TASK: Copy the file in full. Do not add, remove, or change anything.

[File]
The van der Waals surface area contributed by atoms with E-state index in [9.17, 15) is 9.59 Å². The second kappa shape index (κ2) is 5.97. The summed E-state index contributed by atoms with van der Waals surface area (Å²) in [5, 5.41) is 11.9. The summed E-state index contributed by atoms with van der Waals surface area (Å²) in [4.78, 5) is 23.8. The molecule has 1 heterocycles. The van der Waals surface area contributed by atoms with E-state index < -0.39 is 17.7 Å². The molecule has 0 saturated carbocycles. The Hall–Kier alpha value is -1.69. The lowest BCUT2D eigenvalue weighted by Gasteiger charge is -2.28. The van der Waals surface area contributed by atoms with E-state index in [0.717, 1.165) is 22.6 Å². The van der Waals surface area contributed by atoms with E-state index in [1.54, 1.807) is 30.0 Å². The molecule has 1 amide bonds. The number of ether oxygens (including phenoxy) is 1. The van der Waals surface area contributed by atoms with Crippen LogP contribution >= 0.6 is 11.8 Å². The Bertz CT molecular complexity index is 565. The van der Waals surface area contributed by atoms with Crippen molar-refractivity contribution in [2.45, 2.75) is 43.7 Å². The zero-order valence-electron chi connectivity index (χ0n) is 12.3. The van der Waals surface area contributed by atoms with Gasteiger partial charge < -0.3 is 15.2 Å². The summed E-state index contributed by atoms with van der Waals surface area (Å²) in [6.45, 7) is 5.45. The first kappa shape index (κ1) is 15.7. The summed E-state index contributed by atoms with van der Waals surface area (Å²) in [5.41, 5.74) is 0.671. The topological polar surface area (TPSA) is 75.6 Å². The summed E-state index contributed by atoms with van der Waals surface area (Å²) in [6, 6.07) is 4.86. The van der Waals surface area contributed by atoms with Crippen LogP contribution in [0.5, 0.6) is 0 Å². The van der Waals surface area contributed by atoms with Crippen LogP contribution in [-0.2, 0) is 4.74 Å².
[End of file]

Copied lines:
The van der Waals surface area contributed by atoms with E-state index in [9.17, 15) is 9.59 Å². The second kappa shape index (κ2) is 5.97. The summed E-state index contributed by atoms with van der Waals surface area (Å²) in [5, 5.41) is 11.9. The summed E-state index contributed by atoms with van der Waals surface area (Å²) in [4.78, 5) is 23.8. The molecule has 1 heterocycles. The van der Waals surface area contributed by atoms with E-state index < -0.39 is 17.7 Å². The molecule has 0 saturated carbocycles. The Hall–Kier alpha value is -1.69. The lowest BCUT2D eigenvalue weighted by Gasteiger charge is -2.28. The van der Waals surface area contributed by atoms with E-state index in [0.717, 1.165) is 22.6 Å². The van der Waals surface area contributed by atoms with E-state index in [1.54, 1.807) is 30.0 Å². The molecule has 1 amide bonds. The number of ether oxygens (including phenoxy) is 1. The van der Waals surface area contributed by atoms with Crippen LogP contribution >= 0.6 is 11.8 Å². The Bertz CT molecular complexity index is 565. The van der Waals surface area contributed by atoms with Crippen molar-refractivity contribution in [2.45, 2.75) is 43.7 Å². The zero-order valence-electron chi connectivity index (χ0n) is 12.3. The van der Waals surface area contributed by atoms with Gasteiger partial charge < -0.3 is 15.2 Å². The summed E-state index contributed by atoms with van der Waals surface area (Å²) in [6.45, 7) is 5.45. The first kappa shape index (κ1) is 15.7. The summed E-state index contributed by atoms with van der Waals surface area (Å²) in [5.41, 5.74) is 0.671. The topological polar surface area (TPSA) is 75.6 Å². The summed E-state index contributed by atoms with van der Waals surface area (Å²) in [6, 6.07) is 4.86. The van der Waals surface area contributed by atoms with Crippen LogP contribution in [0.5, 0.6) is 0 Å². The van der Waals surface area contributed by atoms with Crippen LogP contribution in [-0.2, 0) is 4.74 Å².